placement Many students are still unaware that Palomar has supplied us with an excellent student placement service, headed by Louise Dei. ner. Her office is located down in administration and she usually can be found there on weekdays from 8 to 5. In the past Miss Deiner has helped countless students find jobs as well as giving them advice and encouragement. If you are interested in a part- time job, be sure to go down and have a talk with her.
problem One item along the humanities line . is the poor time period for our humanities lecture. It's not that a 10 o'clock lee-
ture is so had. but afterwards at 11 o"clock everybody is starving, as growling stomachs testify when classes go on. Desides many students miss the dynamic question- a nd-answer period following lectures. one of the bestparts. Sugges tions ? An old answer to the proiJlem has IJeen Saturday afternoon lectures. wl1ere peop le would undoubtedly not show up. Cancel 10 o'clock classes on tha t day? That would foul up the professor·s teaching schedules . Guess we"ll have to go on starving. unless s ome clever individual can come up with a workal1le solution Lo the time problem.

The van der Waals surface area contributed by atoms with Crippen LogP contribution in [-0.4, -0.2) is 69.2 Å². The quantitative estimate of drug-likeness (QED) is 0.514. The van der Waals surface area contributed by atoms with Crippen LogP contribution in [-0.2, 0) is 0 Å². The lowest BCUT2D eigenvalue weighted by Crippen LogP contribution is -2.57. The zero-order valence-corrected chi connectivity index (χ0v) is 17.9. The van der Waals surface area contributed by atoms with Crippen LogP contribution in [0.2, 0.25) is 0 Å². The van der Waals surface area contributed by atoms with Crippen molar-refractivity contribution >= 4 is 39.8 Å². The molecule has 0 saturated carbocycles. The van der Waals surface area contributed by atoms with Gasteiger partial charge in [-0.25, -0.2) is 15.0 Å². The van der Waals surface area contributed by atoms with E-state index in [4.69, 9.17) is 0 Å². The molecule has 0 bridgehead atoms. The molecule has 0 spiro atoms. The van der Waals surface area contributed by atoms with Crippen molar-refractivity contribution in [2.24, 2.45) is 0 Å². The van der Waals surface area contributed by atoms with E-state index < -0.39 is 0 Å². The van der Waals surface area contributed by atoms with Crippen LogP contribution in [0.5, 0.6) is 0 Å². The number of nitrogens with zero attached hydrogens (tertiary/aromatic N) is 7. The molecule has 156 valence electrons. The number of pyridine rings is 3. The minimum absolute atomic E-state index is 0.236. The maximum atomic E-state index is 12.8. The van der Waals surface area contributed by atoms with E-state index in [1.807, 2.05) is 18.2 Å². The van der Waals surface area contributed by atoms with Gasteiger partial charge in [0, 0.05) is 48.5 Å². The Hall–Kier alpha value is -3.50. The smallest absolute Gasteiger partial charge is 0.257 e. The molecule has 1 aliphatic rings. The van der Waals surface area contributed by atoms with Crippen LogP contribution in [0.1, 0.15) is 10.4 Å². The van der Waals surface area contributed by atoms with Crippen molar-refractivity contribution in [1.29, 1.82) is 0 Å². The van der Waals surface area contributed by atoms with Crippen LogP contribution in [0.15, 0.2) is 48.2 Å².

Our Victory Flag is a great idea, but the grey V against the red is well camouflaged. Is it trad itional, or can we change it to a red V against a grey flag, which would be far more dis tinguishable ?
Should marijuana be legalized? MIKE LOSKOT A, fres hm an- - - Yes, marijuana is neither physically nor psychologically harmful and therefore should be legalized. Society has legalized alcohol which is detrimental in both aspects. It Dreates a dependency mentally, physically, and causes damage to parts of the body. Marijuana is also not addictive like alcohol. In a weekly supplement to a newspaper, a college s urvey showed that 43% of students who use alcohol become alcoholics . In comparison, about 3% of students who use marijuana become addicts. If society can legalize the use of alcohol , then it should also legalize the use of the less harmful marijuana.